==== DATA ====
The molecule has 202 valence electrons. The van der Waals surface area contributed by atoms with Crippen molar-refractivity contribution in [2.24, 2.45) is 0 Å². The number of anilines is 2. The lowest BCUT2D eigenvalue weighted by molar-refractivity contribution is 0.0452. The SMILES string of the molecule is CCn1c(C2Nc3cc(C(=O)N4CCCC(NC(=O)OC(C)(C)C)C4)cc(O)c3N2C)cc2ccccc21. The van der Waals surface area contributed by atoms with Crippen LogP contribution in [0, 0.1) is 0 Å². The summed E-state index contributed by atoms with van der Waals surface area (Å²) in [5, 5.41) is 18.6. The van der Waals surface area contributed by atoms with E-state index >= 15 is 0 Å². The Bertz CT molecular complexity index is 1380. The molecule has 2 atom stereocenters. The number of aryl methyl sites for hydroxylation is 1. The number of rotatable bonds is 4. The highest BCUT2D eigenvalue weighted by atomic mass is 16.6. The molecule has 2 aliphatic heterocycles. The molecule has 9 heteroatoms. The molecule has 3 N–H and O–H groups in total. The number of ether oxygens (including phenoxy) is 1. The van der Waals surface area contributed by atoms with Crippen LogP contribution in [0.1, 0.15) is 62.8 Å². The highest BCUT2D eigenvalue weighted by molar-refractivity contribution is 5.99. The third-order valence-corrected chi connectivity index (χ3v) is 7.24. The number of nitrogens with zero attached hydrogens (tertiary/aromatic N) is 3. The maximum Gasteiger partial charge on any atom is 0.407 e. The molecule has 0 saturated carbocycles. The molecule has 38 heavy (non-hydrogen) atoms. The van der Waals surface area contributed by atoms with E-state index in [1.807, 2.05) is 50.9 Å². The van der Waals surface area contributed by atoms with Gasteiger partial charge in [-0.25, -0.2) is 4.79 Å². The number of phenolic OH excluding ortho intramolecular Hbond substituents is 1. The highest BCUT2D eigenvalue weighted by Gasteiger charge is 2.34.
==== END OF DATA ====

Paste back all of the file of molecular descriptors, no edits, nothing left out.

The molecule has 202 valence electrons. The van der Waals surface area contributed by atoms with Crippen molar-refractivity contribution in [2.24, 2.45) is 0 Å². The number of anilines is 2. The lowest BCUT2D eigenvalue weighted by molar-refractivity contribution is 0.0452. The SMILES string of the molecule is CCn1c(C2Nc3cc(C(=O)N4CCCC(NC(=O)OC(C)(C)C)C4)cc(O)c3N2C)cc2ccccc21. The van der Waals surface area contributed by atoms with Crippen LogP contribution in [0, 0.1) is 0 Å². The summed E-state index contributed by atoms with van der Waals surface area (Å²) in [5, 5.41) is 18.6. The van der Waals surface area contributed by atoms with E-state index >= 15 is 0 Å². The Bertz CT molecular complexity index is 1380. The molecule has 2 atom stereocenters. The number of aryl methyl sites for hydroxylation is 1. The number of rotatable bonds is 4. The highest BCUT2D eigenvalue weighted by atomic mass is 16.6. The molecule has 2 aliphatic heterocycles. The molecule has 9 heteroatoms. The molecule has 3 N–H and O–H groups in total. The number of ether oxygens (including phenoxy) is 1. The van der Waals surface area contributed by atoms with Crippen LogP contribution in [0.1, 0.15) is 62.8 Å². The highest BCUT2D eigenvalue weighted by molar-refractivity contribution is 5.99. The third-order valence-corrected chi connectivity index (χ3v) is 7.24. The number of nitrogens with zero attached hydrogens (tertiary/aromatic N) is 3. The maximum Gasteiger partial charge on any atom is 0.407 e. The molecule has 0 saturated carbocycles. The molecule has 38 heavy (non-hydrogen) atoms. The van der Waals surface area contributed by atoms with E-state index in [1.807, 2.05) is 50.9 Å². The van der Waals surface area contributed by atoms with Gasteiger partial charge in [-0.25, -0.2) is 4.79 Å². The number of phenolic OH excluding ortho intramolecular Hbond substituents is 1. The highest BCUT2D eigenvalue weighted by Gasteiger charge is 2.34.